The Oxford Real Farming Conference

Tomas Remiarz
Tuesday, 12th January 2016

Tomas reviews the Real Oxford Farming Conferece where he met a variety of people and filled his "boots with information on cover crops, land access strategies, agroforestry and community supported agriculture."

I went to the Oxford Real Farming Conference for the first time last week. I can't believe it took me so long! Insights and highlights included:

Realising that housing and farming cannot be separated. This is a theme that kept coming up during the two days. The low prices paid to food producers just can't keep up with ever-increasing rents, and several growers commented that this could be what forces them out of business at some point in the future. It's more than just a 'market failure' - it systematically undermines the ability of small farmers and growers to carry on with their work on the land, leaving the field to profit-driven agribusiness.

Personally, I took some solace from realising this connection. I had been frustrated with our co-op's lack of time for looking after the land while we are sorting out the buildings. From this perspective, what we are doing now will create the conditions that actually make it possible for us to look after the land in the future. And to be honest, apart from the occasional bit of woodland and orchard management, the land is quite happy to get on with things by itself for the time being.

My favourite moment was the intervention that a few women created at the 'other' farming conference (the Oxford Farming Conference), when they managed to get admission to the debate titled, 'This house believes that agriculture is an equal opportunities industry.' Our three representatives from the Land Workers Alliance managed to make themselves heard, and so impressed the audience that the winner of the prize for best contribution to the debate handed their celebratory bottle of champagne to the Real Farming team!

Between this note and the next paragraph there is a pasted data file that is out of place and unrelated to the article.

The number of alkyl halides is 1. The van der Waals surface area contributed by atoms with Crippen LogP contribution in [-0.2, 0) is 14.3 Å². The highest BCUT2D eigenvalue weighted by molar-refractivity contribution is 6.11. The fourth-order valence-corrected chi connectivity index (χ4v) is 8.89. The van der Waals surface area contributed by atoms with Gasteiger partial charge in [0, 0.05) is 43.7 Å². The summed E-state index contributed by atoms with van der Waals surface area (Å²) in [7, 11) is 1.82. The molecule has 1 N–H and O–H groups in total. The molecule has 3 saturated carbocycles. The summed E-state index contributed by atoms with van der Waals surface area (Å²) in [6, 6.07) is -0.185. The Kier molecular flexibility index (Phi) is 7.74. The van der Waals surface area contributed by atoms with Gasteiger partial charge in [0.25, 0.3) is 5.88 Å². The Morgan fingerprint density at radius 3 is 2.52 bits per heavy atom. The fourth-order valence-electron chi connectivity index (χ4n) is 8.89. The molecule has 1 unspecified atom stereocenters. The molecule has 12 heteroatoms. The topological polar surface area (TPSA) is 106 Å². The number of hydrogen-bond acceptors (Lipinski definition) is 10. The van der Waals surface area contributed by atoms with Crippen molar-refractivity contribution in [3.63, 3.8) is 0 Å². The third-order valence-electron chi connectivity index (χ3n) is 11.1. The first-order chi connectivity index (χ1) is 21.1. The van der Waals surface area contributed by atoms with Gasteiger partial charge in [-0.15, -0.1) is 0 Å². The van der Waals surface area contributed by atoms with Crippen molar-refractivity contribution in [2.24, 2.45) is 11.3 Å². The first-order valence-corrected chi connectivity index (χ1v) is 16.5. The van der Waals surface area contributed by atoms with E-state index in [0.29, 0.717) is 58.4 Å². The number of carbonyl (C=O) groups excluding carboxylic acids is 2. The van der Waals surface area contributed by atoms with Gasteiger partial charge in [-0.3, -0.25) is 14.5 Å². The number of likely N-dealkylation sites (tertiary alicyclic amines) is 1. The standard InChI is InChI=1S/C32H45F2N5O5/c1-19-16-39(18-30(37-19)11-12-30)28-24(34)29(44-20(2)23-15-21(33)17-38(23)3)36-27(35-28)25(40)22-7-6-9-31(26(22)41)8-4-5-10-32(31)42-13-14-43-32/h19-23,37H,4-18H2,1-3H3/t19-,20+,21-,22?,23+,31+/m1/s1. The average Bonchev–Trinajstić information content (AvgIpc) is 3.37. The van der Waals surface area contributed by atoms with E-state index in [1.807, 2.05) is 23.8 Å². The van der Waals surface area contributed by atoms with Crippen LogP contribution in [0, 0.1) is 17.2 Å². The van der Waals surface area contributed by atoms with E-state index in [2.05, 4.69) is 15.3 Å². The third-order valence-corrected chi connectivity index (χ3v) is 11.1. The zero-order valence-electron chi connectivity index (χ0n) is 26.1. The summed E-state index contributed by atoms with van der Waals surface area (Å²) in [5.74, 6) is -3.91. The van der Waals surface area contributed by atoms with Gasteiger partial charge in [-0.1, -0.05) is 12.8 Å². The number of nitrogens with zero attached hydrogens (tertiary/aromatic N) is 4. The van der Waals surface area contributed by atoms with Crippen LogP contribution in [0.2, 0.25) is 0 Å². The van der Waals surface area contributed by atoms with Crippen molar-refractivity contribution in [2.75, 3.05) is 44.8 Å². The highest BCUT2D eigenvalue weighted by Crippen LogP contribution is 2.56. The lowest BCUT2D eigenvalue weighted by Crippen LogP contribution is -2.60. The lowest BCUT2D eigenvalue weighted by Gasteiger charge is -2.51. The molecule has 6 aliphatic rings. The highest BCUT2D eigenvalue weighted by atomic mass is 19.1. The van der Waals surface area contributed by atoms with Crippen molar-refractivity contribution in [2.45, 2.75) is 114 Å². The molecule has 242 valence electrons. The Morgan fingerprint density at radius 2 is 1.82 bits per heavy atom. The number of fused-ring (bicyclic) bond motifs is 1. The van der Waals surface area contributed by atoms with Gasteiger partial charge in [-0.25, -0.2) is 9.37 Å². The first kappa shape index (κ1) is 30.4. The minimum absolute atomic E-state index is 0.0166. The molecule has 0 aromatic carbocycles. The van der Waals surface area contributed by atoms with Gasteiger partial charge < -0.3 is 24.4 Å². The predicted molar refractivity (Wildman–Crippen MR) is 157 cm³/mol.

The Real Farming Conference was populated by a fascinating mix of farmers and growers, researchers and NGO people, with occasional representatives of state agencies like DEFRA and Natural England. I found it pleasantly undogmatic with a lot of scope for debate on all sorts of land, food and farming related subjects. I filled my boots with information on cover crops, land access strategies, agroforestry and community supported agriculture.
Given the variety of subjects it was noticeable that people kept coming back to one theme: Small scale, resilient, diverse agriculture is possible – no, it's happening already – but that it is hindered in a thousand ways by a hostile political and economic environment. Real farming remains a political act, and needs political support by those who feed themselves from it.

Tomas Remiarz is a permaculture trainer and researcher, currently living on a co-operatively run rural housing project in North Herefordshire. He is writing a book for Permanent Publications about 'Real Life Forest Gardens'.

The Oxford Real Farming Conferece is an unmissable annual event in early January.